Knowledge Centre

Indian Constitution - Salient Features
Date: 22 Jul 2014
Chapter: GENERAL

Salient Features of the Indian Constitution

1. Lengthiest Written Constitution :- Constitutions are classified into written, like the American Constitution, or unwritten, like the British Constitution. The Constitution of India is the lengthiest of all the written constitutions of the world. It is a very comprehensive, elaborate and detailed document. Originally (1949), the Constitution contained a Preamble, 395 Articles (divided into 22 Parts) and 8 Schedules. Presently, it consists of a Preamble, about 450 Articles (divided into 24 Parts) and 12 Schedules. The various amendments carried out since 1951 have deleted about 20 Articles and one Part (VII) and added about 70 Articles, three Parts (IVA, IXA and XIVA) and four Schedules (9, 10, 11 and 12). No other Constitution in the world has so many Articles and Schedules. Four factors have contributed to the elephantine size of our Constitution. They are :

(a) Geographical factors, that is, the vastness of the country and its diversity.

(b) Historical factors, e.g., the influence of the Government of India Act of 1935, which was bulky.

(c) Single Constitution for both the Centre and the states except Jammu and Kashmir.

(d) Dominance of legal luminaries in the Constituent Assembly.

2. Drawn From Various Sources :- The Constitution of India has borrowed most of its provisions from the constitutions of various other countries as well as from the Government of India Act of 1935. Dr. B R Ambedkar proudly acclaimed that the Constitution of India has been framed after 'ransacking all the known Constitution of the World'.

3. Government of India Act of 1935 :- More than 2/3 (two-third of the Constitution is taken from the Government of India Act of 1935. Basic structure of the polity, provisions regulating the Union-State relations, declaration of Emergency, Federal scheme, power of Federal Judiciary, and the office of the Governor etc are mainly lifted from this act.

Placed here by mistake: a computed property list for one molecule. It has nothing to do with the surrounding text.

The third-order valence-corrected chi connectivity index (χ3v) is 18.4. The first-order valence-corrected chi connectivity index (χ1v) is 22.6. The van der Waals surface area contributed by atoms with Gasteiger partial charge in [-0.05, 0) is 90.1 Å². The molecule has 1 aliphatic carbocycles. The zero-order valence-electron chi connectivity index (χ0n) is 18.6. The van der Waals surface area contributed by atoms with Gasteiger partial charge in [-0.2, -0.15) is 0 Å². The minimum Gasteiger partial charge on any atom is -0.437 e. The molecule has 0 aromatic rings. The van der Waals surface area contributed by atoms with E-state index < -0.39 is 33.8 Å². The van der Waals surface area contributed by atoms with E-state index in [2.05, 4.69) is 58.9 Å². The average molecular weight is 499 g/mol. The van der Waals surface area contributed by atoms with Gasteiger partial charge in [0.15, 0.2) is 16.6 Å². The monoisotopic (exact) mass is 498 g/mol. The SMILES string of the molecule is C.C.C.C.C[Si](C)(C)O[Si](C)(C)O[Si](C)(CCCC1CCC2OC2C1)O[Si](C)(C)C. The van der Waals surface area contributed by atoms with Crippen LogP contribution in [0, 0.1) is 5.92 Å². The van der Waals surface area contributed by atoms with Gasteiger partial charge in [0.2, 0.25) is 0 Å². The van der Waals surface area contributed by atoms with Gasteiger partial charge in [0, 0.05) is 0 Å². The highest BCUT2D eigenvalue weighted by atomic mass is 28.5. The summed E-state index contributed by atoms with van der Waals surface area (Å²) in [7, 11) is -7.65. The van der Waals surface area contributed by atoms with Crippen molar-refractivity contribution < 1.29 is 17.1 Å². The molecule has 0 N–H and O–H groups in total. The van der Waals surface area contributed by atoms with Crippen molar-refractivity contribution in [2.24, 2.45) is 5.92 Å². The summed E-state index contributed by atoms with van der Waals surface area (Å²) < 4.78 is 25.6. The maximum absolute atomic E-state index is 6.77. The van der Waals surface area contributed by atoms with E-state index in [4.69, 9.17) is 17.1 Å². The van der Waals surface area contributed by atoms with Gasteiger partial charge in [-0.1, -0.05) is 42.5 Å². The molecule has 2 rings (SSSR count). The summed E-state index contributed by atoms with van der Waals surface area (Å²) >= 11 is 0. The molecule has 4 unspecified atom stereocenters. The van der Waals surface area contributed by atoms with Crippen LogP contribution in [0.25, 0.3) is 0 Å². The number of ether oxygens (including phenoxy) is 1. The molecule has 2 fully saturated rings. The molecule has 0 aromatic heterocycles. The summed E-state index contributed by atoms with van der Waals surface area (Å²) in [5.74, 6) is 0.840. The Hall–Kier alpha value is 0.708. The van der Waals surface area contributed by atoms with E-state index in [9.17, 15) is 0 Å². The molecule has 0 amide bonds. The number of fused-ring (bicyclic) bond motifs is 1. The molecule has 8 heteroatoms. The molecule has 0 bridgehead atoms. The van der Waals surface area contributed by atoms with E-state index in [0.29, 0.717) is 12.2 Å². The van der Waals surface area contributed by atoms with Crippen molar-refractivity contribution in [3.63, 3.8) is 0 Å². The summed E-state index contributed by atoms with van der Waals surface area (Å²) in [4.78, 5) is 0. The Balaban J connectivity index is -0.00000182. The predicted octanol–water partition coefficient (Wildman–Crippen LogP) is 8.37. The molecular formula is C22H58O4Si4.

4. Blend of Rigidity and Flexibility :- Constitutions are also classified into rigid and flexible. A rigid Constitution is one that requires a special procedure for its amendment, as for example, the American Constitution. A flexible constitution, on the other hand, is one that can be amended in the same manner as the ordinary laws are made, as for example, the British Constitution. The Constitution of India is neither rigid nor flexible but a synthesis of both. Article 368 provides for two types of amendments :

(a) Some provisions can be amended by a special majority of the Parliament, i.e., a two-third majority of the members of each House present and voting, and a majority (that is, more than 50%), of the total membership of each House.

(b) Some other provisions can be amended by a special majority of the Parliament and with the ratification by half of the total states. At the same time, some provisions of the Constitution can be amended by a simple majority of the Parliament in the manner of ordinary legislative process. Notably, these amendments do not come under Article 368.